“In the eighth year of his reign, while he was yet a boy [age 16], [Josiah] began to seek the God of David his father, and in the twelfth year he began to purge Judah and Jerusalem of the high places, the Asherim, and the carved and the metal images” (2 Chronicles 34:3).

To my never-ending delight, I get to enjoy the role of mother to two pretty nifty young adult children. And much like young king Josiah, they have faced the challenge of growing up in about as un-Christlike a culture as you can find. Whereas Josiah’s father, Amon, endorsed that culture by choosing to do “what was evil in the sight of the Lord” (2 Chronicles 33:22a), my husband and I have tried our level best to choose, and to encourage our children’s choosing, of God’s highest–even in the small, unseen places which don’t play out on the big-screen of life.

Thus our little family has marched on, trying to evaluate our choices in light of God’s Word with a longing to stay sensitive to His Spirit’s direction. To the encouragement and conviction of some, and to the amusement and bewilderment of most, we don’t watch certain TV shows, go to certain movies, indulge in certain video games, nor read certain books. We don’t judge others, we simply try to judge our actions through God’s eyes. Imperfectly? You bet! But we’re in there swinging!

It should come as no surprise, then, when either of our thought-filled children come to us to talk about past choices–to wonder if they missed the boat in regards to the pleasures and delights this life has to offer. Or to ponder future choices–to consider what those will cost in light of past decisions. As many of their friends embrace all the cultural options available to even Christian youth, my children cannot help but speculate on what they might have lost out on, and will they continue to “miss out” if they maintain their trajectory.

The answer is yes. They have missed out on what our culture has to offer, and, yes, they will keep missing out if they stay their course.


Christians who love Jesus and determine to seek His ways do NOT get to play both sides. We cannot serve God and indulge our flesh. We do not get to explore all the allures of our culture and maintain spiritual purity. We cannot sate our soul with societal pleasure and the fulfilling joy of the Lord.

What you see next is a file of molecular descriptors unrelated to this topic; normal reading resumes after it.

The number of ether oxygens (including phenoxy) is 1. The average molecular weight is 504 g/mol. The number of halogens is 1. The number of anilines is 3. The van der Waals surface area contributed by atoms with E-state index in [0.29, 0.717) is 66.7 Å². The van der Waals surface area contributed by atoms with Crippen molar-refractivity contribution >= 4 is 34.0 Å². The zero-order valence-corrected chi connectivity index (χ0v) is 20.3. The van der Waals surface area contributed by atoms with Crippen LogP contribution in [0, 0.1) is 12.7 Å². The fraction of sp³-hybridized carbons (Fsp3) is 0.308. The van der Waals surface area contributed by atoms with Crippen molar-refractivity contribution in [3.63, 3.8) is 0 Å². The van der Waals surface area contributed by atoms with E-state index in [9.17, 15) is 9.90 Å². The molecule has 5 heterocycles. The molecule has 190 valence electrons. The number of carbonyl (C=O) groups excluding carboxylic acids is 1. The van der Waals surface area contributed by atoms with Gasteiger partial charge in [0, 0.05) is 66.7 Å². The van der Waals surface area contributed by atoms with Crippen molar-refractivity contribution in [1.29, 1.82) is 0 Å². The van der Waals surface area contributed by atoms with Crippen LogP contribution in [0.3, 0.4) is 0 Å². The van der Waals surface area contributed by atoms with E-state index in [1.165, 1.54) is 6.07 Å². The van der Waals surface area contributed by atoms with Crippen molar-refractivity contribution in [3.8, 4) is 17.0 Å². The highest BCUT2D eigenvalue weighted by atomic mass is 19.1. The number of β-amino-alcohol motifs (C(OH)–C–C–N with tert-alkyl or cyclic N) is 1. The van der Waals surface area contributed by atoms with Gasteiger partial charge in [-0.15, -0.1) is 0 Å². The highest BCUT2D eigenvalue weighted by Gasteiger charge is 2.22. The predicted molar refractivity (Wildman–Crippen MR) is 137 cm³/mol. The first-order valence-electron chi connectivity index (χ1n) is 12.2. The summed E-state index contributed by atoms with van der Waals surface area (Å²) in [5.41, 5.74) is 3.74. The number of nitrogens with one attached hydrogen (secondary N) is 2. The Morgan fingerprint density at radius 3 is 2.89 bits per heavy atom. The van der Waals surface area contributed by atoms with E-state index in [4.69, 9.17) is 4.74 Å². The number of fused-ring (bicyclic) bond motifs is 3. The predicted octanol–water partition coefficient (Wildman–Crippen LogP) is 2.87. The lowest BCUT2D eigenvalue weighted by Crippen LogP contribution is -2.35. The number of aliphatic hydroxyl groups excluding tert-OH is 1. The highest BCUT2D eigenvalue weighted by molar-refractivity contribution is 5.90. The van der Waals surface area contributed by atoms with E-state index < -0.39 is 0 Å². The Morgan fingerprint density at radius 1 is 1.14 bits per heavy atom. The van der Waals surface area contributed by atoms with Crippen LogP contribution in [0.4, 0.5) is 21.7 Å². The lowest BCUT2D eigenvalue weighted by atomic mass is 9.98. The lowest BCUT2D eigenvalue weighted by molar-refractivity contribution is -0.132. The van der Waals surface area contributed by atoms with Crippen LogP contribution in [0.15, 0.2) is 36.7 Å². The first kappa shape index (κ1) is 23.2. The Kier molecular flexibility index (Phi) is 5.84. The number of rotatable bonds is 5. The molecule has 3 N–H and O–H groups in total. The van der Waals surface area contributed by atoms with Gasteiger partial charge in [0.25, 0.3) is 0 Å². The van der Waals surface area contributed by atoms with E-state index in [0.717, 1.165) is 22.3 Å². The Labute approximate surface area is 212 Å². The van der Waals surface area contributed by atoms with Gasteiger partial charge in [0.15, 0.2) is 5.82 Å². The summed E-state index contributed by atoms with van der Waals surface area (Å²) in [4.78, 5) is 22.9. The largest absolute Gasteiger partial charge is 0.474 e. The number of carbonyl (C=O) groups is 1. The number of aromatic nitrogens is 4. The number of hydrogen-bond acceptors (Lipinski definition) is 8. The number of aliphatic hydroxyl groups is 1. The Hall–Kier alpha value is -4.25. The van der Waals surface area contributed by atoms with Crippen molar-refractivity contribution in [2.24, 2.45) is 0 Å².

And wise parents won’t allow their children to believe they can.

Furthermore, wise Christian parents will train their children when they are young to seek God’s face and act on God’s guidance.

You will note that as King Josiah sought the God of his father, he felt compelled to take action and purge his kingdom of the things which provoked those around him to serve their cultural gods. He didn’t just not participate–he went on a seek and destroy mission!

Seeking God will do that in a person, for to truly encounter God’s face will result in decisive cutthroat action. As a matter of fact, if we don’t find ourselves tearing down cultural idols in our lives, perhaps we should wonder if we’re really seeking God’s face.

“Seek the Lord and his strength; seek his presence continually” (1 Chronicles 16:11).

The Sweet Joy of Obedience

Believe it or not, last week I floundered in my desire to follow-through on a commitment I had made. Have you ever done that? Of course you have! Who hasn’t? You see, each week I dedicate some time to do a little behind-the-scenes work on my computer for our church. And last week–guess what?–I didn’t want to do it! I plainly and simply did.not.want.to.do.it.

Yet God, with great faithfulness and kindness, reminded me of a solid, old lesson He had taught me years ago:

Joy doesn’t come with the anticipation of obedience–joy comes with the actual obedience.